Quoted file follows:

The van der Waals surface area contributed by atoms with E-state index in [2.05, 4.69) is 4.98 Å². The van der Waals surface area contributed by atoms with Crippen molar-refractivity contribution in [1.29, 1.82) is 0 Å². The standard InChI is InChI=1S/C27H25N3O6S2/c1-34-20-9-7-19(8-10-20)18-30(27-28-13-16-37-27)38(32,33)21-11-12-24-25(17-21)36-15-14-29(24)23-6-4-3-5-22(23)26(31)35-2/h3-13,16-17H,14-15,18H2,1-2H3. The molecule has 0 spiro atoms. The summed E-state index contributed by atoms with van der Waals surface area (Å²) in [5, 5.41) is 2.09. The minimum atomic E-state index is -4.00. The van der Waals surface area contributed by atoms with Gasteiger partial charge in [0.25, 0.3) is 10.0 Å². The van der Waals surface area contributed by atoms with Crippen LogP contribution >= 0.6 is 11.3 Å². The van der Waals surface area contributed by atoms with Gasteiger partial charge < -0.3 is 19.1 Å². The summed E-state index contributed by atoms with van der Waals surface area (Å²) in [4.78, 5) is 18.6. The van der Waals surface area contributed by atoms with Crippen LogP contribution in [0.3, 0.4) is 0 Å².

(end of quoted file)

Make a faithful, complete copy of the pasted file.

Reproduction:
The van der Waals surface area contributed by atoms with E-state index in [2.05, 4.69) is 4.98 Å². The van der Waals surface area contributed by atoms with Crippen molar-refractivity contribution in [1.29, 1.82) is 0 Å². The standard InChI is InChI=1S/C27H25N3O6S2/c1-34-20-9-7-19(8-10-20)18-30(27-28-13-16-37-27)38(32,33)21-11-12-24-25(17-21)36-15-14-29(24)23-6-4-3-5-22(23)26(31)35-2/h3-13,16-17H,14-15,18H2,1-2H3. The molecule has 0 spiro atoms. The summed E-state index contributed by atoms with van der Waals surface area (Å²) in [5, 5.41) is 2.09. The minimum atomic E-state index is -4.00. The van der Waals surface area contributed by atoms with Gasteiger partial charge in [0.25, 0.3) is 10.0 Å². The van der Waals surface area contributed by atoms with Crippen LogP contribution >= 0.6 is 11.3 Å². The van der Waals surface area contributed by atoms with Gasteiger partial charge < -0.3 is 19.1 Å². The summed E-state index contributed by atoms with van der Waals surface area (Å²) in [4.78, 5) is 18.6. The van der Waals surface area contributed by atoms with Crippen LogP contribution in [0.3, 0.4) is 0 Å².